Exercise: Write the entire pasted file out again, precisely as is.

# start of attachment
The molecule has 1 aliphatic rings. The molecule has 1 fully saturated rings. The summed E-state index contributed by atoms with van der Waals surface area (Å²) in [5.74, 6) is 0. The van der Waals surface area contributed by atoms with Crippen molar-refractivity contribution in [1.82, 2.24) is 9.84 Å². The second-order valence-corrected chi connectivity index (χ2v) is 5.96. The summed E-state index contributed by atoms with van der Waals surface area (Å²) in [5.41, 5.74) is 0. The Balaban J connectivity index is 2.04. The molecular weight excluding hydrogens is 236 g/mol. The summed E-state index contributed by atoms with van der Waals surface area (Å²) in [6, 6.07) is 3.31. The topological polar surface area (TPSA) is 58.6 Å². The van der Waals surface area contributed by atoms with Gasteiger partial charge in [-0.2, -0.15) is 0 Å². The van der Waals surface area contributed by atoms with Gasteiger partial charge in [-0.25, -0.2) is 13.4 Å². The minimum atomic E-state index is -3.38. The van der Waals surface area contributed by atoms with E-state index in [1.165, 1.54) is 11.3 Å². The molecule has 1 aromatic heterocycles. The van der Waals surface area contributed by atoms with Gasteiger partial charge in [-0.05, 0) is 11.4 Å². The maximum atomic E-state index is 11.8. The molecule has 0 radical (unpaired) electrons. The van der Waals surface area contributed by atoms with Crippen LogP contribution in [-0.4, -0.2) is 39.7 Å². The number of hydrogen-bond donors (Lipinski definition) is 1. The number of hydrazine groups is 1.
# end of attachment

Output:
The molecule has 1 aliphatic rings. The molecule has 1 fully saturated rings. The summed E-state index contributed by atoms with van der Waals surface area (Å²) in [5.74, 6) is 0. The van der Waals surface area contributed by atoms with Crippen molar-refractivity contribution in [1.82, 2.24) is 9.84 Å². The second-order valence-corrected chi connectivity index (χ2v) is 5.96. The summed E-state index contributed by atoms with van der Waals surface area (Å²) in [5.41, 5.74) is 0. The Balaban J connectivity index is 2.04. The molecular weight excluding hydrogens is 236 g/mol. The summed E-state index contributed by atoms with van der Waals surface area (Å²) in [6, 6.07) is 3.31. The topological polar surface area (TPSA) is 58.6 Å². The van der Waals surface area contributed by atoms with Gasteiger partial charge in [-0.2, -0.15) is 0 Å². The van der Waals surface area contributed by atoms with Gasteiger partial charge in [-0.25, -0.2) is 13.4 Å². The minimum atomic E-state index is -3.38. The van der Waals surface area contributed by atoms with E-state index in [1.165, 1.54) is 11.3 Å². The molecule has 1 aromatic heterocycles. The van der Waals surface area contributed by atoms with Gasteiger partial charge in [-0.05, 0) is 11.4 Å². The maximum atomic E-state index is 11.8. The molecule has 0 radical (unpaired) electrons. The van der Waals surface area contributed by atoms with Crippen LogP contribution in [-0.4, -0.2) is 39.7 Å². The number of hydrogen-bond donors (Lipinski definition) is 1. The number of hydrazine groups is 1.